Interview

Interview

Karl Alexander Interview Part 3

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In the first two segments of our interview, screenwriter and novelist Karl Alexander took us through the early success of his novel turned into a hit film Time After Time and the subsequent slow down and near stagnation of his writing career afterwards. He continued to struggle to revisit that earlier achievement and eventually went back to that same time travel well for another novel or two.
 
Jaclyn_RipperHad you always thought about revisiting the world of Time After Time?
 
It hadn't played in the back of my mind because the contract I signed said that I could not write a sequel for five years. So I just kind of forgot about it. Then five years passed and I thought do I want to write a sequel? I think my thinking was I don't want to write a sequel unless I can top the idea of the first book, which for me is pretty hard to do because the idea is pretty spectacular. Then I'm having lunch with somebody, I think this was in 2006, and he's talking about Time After Time. He says, "You know you ever thought about writing a sequel?" I said "Yeah, I have."  He said, "What if Jack the Ripper came back as a woman?" I started working on it the next day. My old editor loved the idea and he gave me a contract for all three books - for Jaclyn the Ripper and for reprints of Time After Time and Papa and Fidel.
 
Up until that time or even up until now have you ever had a screenplay of your own produced?
 
I've had some television stuff done. I've done a couple of television pilots and I did some writing for Unsolved Mysteries because I knew the person who had thought up that idea. But that's pretty much it.
 
Now we come to your current novel Time-Crossed Lovers.
 
Back at the time when I started working on it was that I've got Time After Time, I've got Jaclyn, and if I have any kind of audience at all somebody's going to want me to do something about time travel. That's how it started. Then as I got into the book I enjoyed writing it. But it's not a sequel. It's not related to Time After Time. It's just another time travel adventure. That's about it. It's a good book.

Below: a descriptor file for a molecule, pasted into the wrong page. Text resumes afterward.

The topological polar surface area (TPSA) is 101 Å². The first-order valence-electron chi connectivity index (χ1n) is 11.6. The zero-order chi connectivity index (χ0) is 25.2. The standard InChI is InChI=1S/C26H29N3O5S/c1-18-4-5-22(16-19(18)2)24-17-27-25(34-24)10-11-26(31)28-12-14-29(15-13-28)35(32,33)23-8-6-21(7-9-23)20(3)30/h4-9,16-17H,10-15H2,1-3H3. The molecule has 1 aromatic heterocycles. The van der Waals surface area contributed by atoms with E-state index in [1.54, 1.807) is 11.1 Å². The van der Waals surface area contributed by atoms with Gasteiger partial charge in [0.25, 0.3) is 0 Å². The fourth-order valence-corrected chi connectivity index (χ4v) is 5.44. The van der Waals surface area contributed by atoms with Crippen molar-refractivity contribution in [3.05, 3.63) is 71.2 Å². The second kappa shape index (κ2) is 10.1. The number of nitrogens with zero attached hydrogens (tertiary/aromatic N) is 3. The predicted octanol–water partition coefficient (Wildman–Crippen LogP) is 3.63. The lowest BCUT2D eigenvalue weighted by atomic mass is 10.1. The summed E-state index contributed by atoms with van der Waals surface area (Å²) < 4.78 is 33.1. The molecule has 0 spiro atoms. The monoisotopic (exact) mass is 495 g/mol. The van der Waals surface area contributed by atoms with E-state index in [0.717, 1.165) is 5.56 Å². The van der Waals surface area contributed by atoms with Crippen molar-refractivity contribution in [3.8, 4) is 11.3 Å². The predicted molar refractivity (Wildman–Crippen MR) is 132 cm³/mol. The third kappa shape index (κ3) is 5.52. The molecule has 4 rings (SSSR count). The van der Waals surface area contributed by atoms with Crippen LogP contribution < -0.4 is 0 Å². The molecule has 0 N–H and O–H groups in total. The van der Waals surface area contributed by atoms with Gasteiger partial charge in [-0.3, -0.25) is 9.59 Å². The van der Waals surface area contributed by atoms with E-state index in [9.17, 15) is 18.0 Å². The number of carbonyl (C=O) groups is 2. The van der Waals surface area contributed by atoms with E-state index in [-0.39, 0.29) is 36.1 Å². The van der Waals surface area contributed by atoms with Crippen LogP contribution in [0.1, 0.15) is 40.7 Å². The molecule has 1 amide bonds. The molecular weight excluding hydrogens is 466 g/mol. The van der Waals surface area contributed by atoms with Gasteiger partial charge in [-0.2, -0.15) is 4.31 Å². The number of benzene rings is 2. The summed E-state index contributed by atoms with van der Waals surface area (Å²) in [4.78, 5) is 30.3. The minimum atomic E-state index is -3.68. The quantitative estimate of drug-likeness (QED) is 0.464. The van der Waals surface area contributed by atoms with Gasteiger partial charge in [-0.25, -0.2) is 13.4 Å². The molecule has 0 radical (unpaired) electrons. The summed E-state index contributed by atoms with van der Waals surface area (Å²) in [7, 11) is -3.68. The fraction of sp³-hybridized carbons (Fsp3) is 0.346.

Is it something that could be optioned and made into a film?
 
Actually, now that you mention it, yeah, there's a pretty famous music video director named Dale Resteghini, I think, who does all the music videos of big time rap artists [editor’s note: Dale Resteghini is also known as Rage]. He's been trying to put it together as a film for a year now. I wrote a screenplay for him. He keeps telling me that he loves it and he wants to do it. That's pretty much where it sits right now. I still own the rights. If somebody reads the book and they like it we can go from there.
 
I have found that in most cases if you really scrutinize time travel stories they just don't add up. You must have made a really concerted effort to make sure that Time After Time worked correctly.
 
You have to do that and it's time consuming. Now that there's an internet I can go online, hit the print button and get calendars of all the years and months and dates and put them there in front of me and say "This happened here. This happened there. Don't screw it up." It's not easy. I'll go through a book three or four times and see inconsistencies and have to go back and change it and make sure that everything works.